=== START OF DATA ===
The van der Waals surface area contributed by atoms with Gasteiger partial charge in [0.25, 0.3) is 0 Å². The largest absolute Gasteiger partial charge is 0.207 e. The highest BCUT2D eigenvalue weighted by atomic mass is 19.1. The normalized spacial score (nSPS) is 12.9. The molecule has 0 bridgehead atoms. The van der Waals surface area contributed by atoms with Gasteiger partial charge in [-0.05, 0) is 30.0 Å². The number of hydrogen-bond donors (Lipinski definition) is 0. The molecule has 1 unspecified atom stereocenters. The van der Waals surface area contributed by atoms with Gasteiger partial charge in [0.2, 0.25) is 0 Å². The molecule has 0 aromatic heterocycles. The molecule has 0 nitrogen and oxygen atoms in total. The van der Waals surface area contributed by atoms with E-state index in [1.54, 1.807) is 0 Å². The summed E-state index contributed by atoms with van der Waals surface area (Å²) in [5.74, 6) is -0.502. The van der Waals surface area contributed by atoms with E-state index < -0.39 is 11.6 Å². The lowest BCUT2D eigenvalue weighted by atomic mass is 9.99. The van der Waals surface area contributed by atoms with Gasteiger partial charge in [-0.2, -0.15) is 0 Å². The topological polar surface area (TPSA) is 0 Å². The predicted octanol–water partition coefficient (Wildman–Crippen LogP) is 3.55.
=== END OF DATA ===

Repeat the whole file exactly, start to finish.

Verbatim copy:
The van der Waals surface area contributed by atoms with Gasteiger partial charge in [0.25, 0.3) is 0 Å². The largest absolute Gasteiger partial charge is 0.207 e. The highest BCUT2D eigenvalue weighted by atomic mass is 19.1. The normalized spacial score (nSPS) is 12.9. The molecule has 0 bridgehead atoms. The van der Waals surface area contributed by atoms with Gasteiger partial charge in [-0.05, 0) is 30.0 Å². The number of hydrogen-bond donors (Lipinski definition) is 0. The molecule has 1 unspecified atom stereocenters. The van der Waals surface area contributed by atoms with Gasteiger partial charge in [0.2, 0.25) is 0 Å². The molecule has 0 aromatic heterocycles. The molecule has 0 nitrogen and oxygen atoms in total. The van der Waals surface area contributed by atoms with E-state index in [1.54, 1.807) is 0 Å². The summed E-state index contributed by atoms with van der Waals surface area (Å²) in [5.74, 6) is -0.502. The van der Waals surface area contributed by atoms with E-state index < -0.39 is 11.6 Å². The lowest BCUT2D eigenvalue weighted by atomic mass is 9.99. The van der Waals surface area contributed by atoms with Gasteiger partial charge in [-0.2, -0.15) is 0 Å². The topological polar surface area (TPSA) is 0 Å². The predicted octanol–water partition coefficient (Wildman–Crippen LogP) is 3.55.